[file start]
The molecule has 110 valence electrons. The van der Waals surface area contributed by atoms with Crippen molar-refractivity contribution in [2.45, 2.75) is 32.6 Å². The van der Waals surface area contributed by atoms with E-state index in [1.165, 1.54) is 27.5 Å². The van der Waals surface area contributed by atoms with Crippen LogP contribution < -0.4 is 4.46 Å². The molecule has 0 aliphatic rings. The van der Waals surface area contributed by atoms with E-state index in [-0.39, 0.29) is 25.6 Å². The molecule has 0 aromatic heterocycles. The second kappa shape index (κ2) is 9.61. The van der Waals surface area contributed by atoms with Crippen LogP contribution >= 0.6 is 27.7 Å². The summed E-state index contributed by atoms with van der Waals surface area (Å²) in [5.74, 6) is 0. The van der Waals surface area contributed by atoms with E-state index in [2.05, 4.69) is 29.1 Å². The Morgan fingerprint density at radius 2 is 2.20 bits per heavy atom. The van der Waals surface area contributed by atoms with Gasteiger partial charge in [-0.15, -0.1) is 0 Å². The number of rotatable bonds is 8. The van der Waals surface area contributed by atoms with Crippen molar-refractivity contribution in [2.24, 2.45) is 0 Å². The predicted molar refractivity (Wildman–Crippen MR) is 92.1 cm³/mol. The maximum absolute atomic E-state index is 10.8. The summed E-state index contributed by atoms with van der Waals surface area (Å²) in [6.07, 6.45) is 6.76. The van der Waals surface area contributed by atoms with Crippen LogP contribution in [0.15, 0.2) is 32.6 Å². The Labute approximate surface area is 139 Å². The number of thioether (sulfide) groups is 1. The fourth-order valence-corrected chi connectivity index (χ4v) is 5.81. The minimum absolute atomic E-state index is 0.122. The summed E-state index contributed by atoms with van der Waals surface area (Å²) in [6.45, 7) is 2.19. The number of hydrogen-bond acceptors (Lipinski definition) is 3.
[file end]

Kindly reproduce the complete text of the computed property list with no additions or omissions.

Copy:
The molecule has 110 valence electrons. The van der Waals surface area contributed by atoms with Crippen molar-refractivity contribution in [2.45, 2.75) is 32.6 Å². The van der Waals surface area contributed by atoms with E-state index in [1.165, 1.54) is 27.5 Å². The van der Waals surface area contributed by atoms with Crippen LogP contribution < -0.4 is 4.46 Å². The molecule has 0 aliphatic rings. The van der Waals surface area contributed by atoms with E-state index in [-0.39, 0.29) is 25.6 Å². The molecule has 0 aromatic heterocycles. The second kappa shape index (κ2) is 9.61. The van der Waals surface area contributed by atoms with Crippen LogP contribution >= 0.6 is 27.7 Å². The summed E-state index contributed by atoms with van der Waals surface area (Å²) in [5.74, 6) is 0. The van der Waals surface area contributed by atoms with E-state index in [2.05, 4.69) is 29.1 Å². The Morgan fingerprint density at radius 2 is 2.20 bits per heavy atom. The van der Waals surface area contributed by atoms with Gasteiger partial charge in [-0.15, -0.1) is 0 Å². The number of rotatable bonds is 8. The van der Waals surface area contributed by atoms with Crippen molar-refractivity contribution in [2.24, 2.45) is 0 Å². The predicted molar refractivity (Wildman–Crippen MR) is 92.1 cm³/mol. The maximum absolute atomic E-state index is 10.8. The summed E-state index contributed by atoms with van der Waals surface area (Å²) in [6.07, 6.45) is 6.76. The van der Waals surface area contributed by atoms with Crippen LogP contribution in [0.15, 0.2) is 32.6 Å². The Labute approximate surface area is 139 Å². The number of thioether (sulfide) groups is 1. The fourth-order valence-corrected chi connectivity index (χ4v) is 5.81. The minimum absolute atomic E-state index is 0.122. The summed E-state index contributed by atoms with van der Waals surface area (Å²) in [6.45, 7) is 2.19. The number of hydrogen-bond acceptors (Lipinski definition) is 3.